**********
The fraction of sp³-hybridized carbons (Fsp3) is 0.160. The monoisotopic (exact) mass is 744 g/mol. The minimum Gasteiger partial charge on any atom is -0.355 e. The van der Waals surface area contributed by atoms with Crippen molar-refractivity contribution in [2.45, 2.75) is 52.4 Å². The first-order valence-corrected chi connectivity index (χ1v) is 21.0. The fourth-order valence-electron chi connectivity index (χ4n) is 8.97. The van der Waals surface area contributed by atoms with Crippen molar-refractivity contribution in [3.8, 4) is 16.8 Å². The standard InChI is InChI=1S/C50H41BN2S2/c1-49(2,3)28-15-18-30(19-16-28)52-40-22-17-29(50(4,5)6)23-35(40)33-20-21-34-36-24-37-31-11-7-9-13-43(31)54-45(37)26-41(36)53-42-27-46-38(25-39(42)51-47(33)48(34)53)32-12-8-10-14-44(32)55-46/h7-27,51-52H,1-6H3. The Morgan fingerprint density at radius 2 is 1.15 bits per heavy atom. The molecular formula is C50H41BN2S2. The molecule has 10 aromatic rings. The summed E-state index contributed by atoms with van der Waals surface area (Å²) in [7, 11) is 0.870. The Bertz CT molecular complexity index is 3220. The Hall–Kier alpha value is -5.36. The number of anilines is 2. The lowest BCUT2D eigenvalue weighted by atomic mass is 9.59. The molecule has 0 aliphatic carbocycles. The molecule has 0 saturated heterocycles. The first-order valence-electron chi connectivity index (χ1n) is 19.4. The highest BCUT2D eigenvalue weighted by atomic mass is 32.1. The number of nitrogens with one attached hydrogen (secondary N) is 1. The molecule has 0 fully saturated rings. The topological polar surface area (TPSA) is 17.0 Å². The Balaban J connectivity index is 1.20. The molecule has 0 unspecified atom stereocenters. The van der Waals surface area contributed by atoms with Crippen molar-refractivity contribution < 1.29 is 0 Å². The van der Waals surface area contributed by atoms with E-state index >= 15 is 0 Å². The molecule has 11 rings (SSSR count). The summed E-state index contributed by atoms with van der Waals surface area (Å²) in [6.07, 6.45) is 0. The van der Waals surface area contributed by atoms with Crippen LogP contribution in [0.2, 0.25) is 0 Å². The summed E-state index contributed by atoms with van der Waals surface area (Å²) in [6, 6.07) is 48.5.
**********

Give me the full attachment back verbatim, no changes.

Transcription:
The fraction of sp³-hybridized carbons (Fsp3) is 0.160. The monoisotopic (exact) mass is 744 g/mol. The minimum Gasteiger partial charge on any atom is -0.355 e. The van der Waals surface area contributed by atoms with Crippen molar-refractivity contribution in [2.45, 2.75) is 52.4 Å². The first-order valence-corrected chi connectivity index (χ1v) is 21.0. The fourth-order valence-electron chi connectivity index (χ4n) is 8.97. The van der Waals surface area contributed by atoms with Crippen molar-refractivity contribution in [3.8, 4) is 16.8 Å². The standard InChI is InChI=1S/C50H41BN2S2/c1-49(2,3)28-15-18-30(19-16-28)52-40-22-17-29(50(4,5)6)23-35(40)33-20-21-34-36-24-37-31-11-7-9-13-43(31)54-45(37)26-41(36)53-42-27-46-38(25-39(42)51-47(33)48(34)53)32-12-8-10-14-44(32)55-46/h7-27,51-52H,1-6H3. The Morgan fingerprint density at radius 2 is 1.15 bits per heavy atom. The molecular formula is C50H41BN2S2. The molecule has 10 aromatic rings. The summed E-state index contributed by atoms with van der Waals surface area (Å²) in [7, 11) is 0.870. The Bertz CT molecular complexity index is 3220. The Hall–Kier alpha value is -5.36. The number of anilines is 2. The lowest BCUT2D eigenvalue weighted by atomic mass is 9.59. The molecule has 0 aliphatic carbocycles. The molecule has 0 saturated heterocycles. The first-order valence-electron chi connectivity index (χ1n) is 19.4. The highest BCUT2D eigenvalue weighted by atomic mass is 32.1. The number of nitrogens with one attached hydrogen (secondary N) is 1. The molecule has 0 fully saturated rings. The topological polar surface area (TPSA) is 17.0 Å². The Balaban J connectivity index is 1.20. The molecule has 0 unspecified atom stereocenters. The van der Waals surface area contributed by atoms with Crippen molar-refractivity contribution < 1.29 is 0 Å². The van der Waals surface area contributed by atoms with E-state index >= 15 is 0 Å². The molecule has 11 rings (SSSR count). The summed E-state index contributed by atoms with van der Waals surface area (Å²) in [6.07, 6.45) is 0. The van der Waals surface area contributed by atoms with Crippen LogP contribution in [0.2, 0.25) is 0 Å². The summed E-state index contributed by atoms with van der Waals surface area (Å²) in [6, 6.07) is 48.5.